• Saint Nicholas
• Saint Thomas of Canterbury
• This Endris Night
The manuscript is dated c. 1450 by Child, a date followed by Dobson/Taylor, p. 255, and by Knight/Ohlgren, p. 227, but c. 1400 by Fletcher, p. 34; "earlier fifteenth century" by Davies, p. 153; similarly Greene, p. 173; and "fifteenth century" by Luria/Hoffman, p. 236. Sidgwick & Chambers claim the reign of Henry VI, i.e. mid-fifteenth cenury. I have used the compromise date of c. 1430. The manuscript is quite plain, and the writing appears to have been done rather quickly (it is much less elegant than the court hands of the period); I frankly think most of these datings rather more precise than the handwriting justifies. The name "Johannes Bardel" or "Bradel" appears on the last page, in a hand that many think is the same as the scribe of the manuscript (Sidgwick/Chambers-EarlyEnglishLyrics, p. 303), but this does not seem to be widely accepted.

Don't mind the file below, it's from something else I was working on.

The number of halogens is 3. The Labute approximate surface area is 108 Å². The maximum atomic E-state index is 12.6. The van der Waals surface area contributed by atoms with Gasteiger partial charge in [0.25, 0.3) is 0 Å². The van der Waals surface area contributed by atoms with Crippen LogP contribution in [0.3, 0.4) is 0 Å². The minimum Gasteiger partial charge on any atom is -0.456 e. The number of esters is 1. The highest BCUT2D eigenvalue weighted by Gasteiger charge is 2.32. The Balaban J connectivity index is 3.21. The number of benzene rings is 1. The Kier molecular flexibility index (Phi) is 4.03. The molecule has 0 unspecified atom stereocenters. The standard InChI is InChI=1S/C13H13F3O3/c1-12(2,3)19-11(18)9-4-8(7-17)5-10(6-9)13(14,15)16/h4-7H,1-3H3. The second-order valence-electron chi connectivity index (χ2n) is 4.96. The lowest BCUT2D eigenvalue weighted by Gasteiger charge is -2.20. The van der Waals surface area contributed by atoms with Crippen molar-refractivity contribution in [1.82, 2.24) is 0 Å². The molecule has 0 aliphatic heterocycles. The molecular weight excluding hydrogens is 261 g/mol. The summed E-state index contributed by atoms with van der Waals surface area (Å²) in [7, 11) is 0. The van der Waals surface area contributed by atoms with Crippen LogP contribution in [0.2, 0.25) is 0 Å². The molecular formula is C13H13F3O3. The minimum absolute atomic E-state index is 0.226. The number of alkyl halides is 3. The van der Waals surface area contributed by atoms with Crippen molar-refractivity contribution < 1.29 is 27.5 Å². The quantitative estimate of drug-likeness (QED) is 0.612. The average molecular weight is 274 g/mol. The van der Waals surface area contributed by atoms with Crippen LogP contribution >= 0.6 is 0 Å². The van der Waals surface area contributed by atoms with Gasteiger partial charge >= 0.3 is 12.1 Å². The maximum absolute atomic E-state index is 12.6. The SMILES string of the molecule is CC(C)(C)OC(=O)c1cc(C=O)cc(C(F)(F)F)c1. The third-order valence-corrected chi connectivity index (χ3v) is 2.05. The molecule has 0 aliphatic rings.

Greene, p. 173, says that the manuscript consists of texts without music. The manuscript is defective, having lost at least 47 leaves at the beginning. Greene believes it to be from Bury St. Edmunds, probably from the (Benedictine) monastery there. It has a carol in honor of St. Edmund, for whom Bury was named. The dialect is East Anglian.
Boklund-Lagopolou, pp. 64-66, summarizes the contents of the Sloane manuscript: 74 items, 57 of which meet her (and Greene's) definition of a carol. 41 of them (including 33 of the "carols") are about Biblical history, Jesus, Mary, or saints. Ten (including nine of the "carols") are exhortations to repent, often stressing the dangers of death and hell. So "religious" items. Ten more (nine "carols") seem intended to teach secular/worldly wisdom. Eleven are clearly secular items, often humorous. (I'm not sure what happened to the remaining two; I'm trying to summarize a catalog that is somewhat sloppy.) A few are in Latin or have Latin refrains. Since this is one of the secular songs, it is clear that it is part of a rather small minority of pieces in the manuscript, but not a trivial one.